START hosts unique, immersive exhibition.
Third-year fine arts student Alex Francheville brought his work to the student-run START Gallery, and quite ironically, “I Just Can’t” proved to be everything I could ask for from an art exhibition.
Concentrated towards the back of the gallery, the visitors remained condensed, creating a warm, informal and welcoming atmosphere at the Nov. 22 gathering. There seemed to be a striking contrast between the displayed pieces and the atmosphere that reigned throughout the evening. While Francheville’s work featured quite heavy subject matters, the event’s laid back and humorous mood contradicted the themes espoused in his artwork. A black piece of construction paper reading “only Alpine :P” written in crude white paint placed on top of the freezer set the informal and amusing tone of the evening. Visitors were about to make an incursion into Francheville’s own world in a very personal, yet familiar fashion.
Francheville’s exhibition was a beautifully orchestrated amalgamation of pieces ranging from his first year at Mount Allison until this year’s fall term. “I’ve definitely stayed fairly consistent [throughout this period],” Francheville said. “I’ve been working in the same type of thought process for a while.” The subject matter was quite unique: coming from Moncton, his hometown was omnipresent throughout his exhibition, and his themes were depicted through images of familiar Moncton landmarks.
Bernice McNaughton, Francheville’s high school, was subtly featured, and Champlain Place was depicted in a full-blown, extremely detailed drawing of the food court and its inhabitants.
“It’s really personal – it’s all from my own standpoint. […] It’s kind of an immersion into my own world,” Francheville said. “[Because of this] region and social demographics become really important,” he added. “Even though most of the things are made up, they’re all based off my own world.”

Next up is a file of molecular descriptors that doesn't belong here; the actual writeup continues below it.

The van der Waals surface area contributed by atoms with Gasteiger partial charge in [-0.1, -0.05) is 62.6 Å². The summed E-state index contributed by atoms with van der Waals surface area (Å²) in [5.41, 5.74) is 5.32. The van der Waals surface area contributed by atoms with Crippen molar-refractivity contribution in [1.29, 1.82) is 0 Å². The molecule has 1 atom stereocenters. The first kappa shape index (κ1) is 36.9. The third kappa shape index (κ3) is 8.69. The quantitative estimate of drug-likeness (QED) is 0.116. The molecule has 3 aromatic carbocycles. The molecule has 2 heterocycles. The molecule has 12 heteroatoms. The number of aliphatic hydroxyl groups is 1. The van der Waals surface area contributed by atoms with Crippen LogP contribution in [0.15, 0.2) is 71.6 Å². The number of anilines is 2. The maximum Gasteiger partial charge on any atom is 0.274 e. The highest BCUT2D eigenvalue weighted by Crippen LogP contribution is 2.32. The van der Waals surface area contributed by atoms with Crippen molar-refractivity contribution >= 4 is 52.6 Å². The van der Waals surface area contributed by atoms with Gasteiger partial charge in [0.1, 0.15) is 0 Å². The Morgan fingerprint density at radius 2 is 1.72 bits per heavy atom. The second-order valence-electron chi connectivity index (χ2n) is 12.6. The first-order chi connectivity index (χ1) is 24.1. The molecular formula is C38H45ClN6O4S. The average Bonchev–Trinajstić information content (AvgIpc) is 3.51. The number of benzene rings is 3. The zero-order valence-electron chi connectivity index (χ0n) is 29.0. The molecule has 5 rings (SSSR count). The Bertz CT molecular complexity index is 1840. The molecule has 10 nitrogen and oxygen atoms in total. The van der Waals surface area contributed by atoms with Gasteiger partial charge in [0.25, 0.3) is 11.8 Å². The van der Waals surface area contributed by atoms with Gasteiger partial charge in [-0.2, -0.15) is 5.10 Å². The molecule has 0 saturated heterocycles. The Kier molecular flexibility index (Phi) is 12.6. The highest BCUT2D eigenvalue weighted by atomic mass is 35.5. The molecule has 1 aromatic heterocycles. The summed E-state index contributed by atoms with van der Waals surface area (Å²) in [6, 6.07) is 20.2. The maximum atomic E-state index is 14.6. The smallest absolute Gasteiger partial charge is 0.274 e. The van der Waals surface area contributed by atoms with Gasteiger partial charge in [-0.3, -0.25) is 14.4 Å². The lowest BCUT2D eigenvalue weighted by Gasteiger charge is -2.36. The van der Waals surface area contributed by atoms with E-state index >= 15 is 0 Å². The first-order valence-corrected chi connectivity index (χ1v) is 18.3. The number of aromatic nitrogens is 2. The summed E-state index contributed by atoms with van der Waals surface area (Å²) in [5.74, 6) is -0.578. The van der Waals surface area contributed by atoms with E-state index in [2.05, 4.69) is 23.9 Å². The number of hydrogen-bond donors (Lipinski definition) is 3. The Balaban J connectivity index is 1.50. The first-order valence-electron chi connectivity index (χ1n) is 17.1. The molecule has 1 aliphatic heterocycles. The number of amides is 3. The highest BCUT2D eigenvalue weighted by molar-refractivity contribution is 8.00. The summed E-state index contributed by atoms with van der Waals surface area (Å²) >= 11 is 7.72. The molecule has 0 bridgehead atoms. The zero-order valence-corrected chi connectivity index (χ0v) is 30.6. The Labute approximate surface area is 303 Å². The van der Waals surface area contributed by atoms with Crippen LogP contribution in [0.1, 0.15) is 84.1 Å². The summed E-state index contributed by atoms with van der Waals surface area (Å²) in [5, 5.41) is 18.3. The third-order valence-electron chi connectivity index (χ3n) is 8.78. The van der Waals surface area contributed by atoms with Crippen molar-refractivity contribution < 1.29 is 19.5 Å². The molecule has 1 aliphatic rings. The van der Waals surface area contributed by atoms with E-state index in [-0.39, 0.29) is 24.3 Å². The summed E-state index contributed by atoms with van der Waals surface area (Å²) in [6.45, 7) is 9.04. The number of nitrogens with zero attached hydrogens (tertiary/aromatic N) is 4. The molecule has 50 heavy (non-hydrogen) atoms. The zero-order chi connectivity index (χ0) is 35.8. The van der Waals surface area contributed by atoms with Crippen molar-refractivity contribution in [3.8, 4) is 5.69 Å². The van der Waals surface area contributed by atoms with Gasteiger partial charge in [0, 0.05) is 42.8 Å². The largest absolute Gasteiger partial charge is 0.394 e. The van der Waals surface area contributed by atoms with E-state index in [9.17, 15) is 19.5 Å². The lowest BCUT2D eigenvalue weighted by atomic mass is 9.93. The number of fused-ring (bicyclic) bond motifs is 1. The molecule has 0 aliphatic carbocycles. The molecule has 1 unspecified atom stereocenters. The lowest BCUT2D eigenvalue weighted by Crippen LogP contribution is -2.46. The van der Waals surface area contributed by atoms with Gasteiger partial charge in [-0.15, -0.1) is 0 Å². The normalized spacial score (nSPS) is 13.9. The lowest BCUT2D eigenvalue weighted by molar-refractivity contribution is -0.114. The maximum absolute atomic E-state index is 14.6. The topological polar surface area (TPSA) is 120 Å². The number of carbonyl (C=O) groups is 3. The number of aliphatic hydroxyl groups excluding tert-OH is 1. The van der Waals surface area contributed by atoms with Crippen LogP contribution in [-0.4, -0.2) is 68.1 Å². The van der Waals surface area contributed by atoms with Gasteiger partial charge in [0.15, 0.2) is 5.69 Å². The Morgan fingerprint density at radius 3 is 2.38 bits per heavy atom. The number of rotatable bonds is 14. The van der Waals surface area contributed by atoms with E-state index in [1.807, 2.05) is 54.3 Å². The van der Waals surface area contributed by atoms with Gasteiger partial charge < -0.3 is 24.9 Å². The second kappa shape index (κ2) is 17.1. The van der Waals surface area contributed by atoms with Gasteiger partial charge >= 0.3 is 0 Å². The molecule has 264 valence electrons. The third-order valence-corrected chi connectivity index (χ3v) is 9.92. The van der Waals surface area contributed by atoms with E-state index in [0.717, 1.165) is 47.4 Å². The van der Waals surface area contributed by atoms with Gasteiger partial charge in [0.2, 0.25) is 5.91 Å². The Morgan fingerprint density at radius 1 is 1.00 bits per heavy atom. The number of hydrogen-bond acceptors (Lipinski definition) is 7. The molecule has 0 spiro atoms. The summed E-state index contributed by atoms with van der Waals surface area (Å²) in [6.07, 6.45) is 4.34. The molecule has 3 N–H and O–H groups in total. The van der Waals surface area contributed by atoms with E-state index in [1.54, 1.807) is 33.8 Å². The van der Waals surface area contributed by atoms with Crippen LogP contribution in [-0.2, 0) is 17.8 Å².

A self-portrait depicting him as a hairy, obese, and naked man sporting a singular breast, laying in bed and clutching onto his cell phone and wallet embodies the idea of being able to depict things very honestly, leaning into the grotesque, angsty and insecure corners of his reality.
“I think I have a fairly pessimistic view on a lot of things,”Francheville said. Despite this, he underlined how much he “enjoys the idea of finding beauty in something grotesque and ugly—not changing it to beautify it but showing it in a way where you sympathize with something that you normally wouldn’t be presented.”
The artist used techniques that seemed to fall directly in line with the themes explored: ripped pieces of cardboard and loose leaf were quite often used as canvases.
“I like the idea of dropping the value of what you’re working on and not holding any value other than basic aesthetic values of it – just it being a drawing and not worrying about formalities. I’m more interested in making art than setting out time and having some ‘done right’. […] The supports or what materials it’s made with are completely secondary to the image,” noted Francheville.
Alex Francheville’s work is not something that directly struck me with a clear-cut, defined meaning: it is something that I had to digest and take the time to reflect on. Furthermore, Francheville’s ability to transpose his own reality and internal struggles into his work and subsequently creating something that caters to a broader audience and something to which an outsider can relate is absolutely fantastic. Francheville doesn’t anticipate having another exhibition until he has a new collection of work, but needless to say, I shall be waiting impatiently.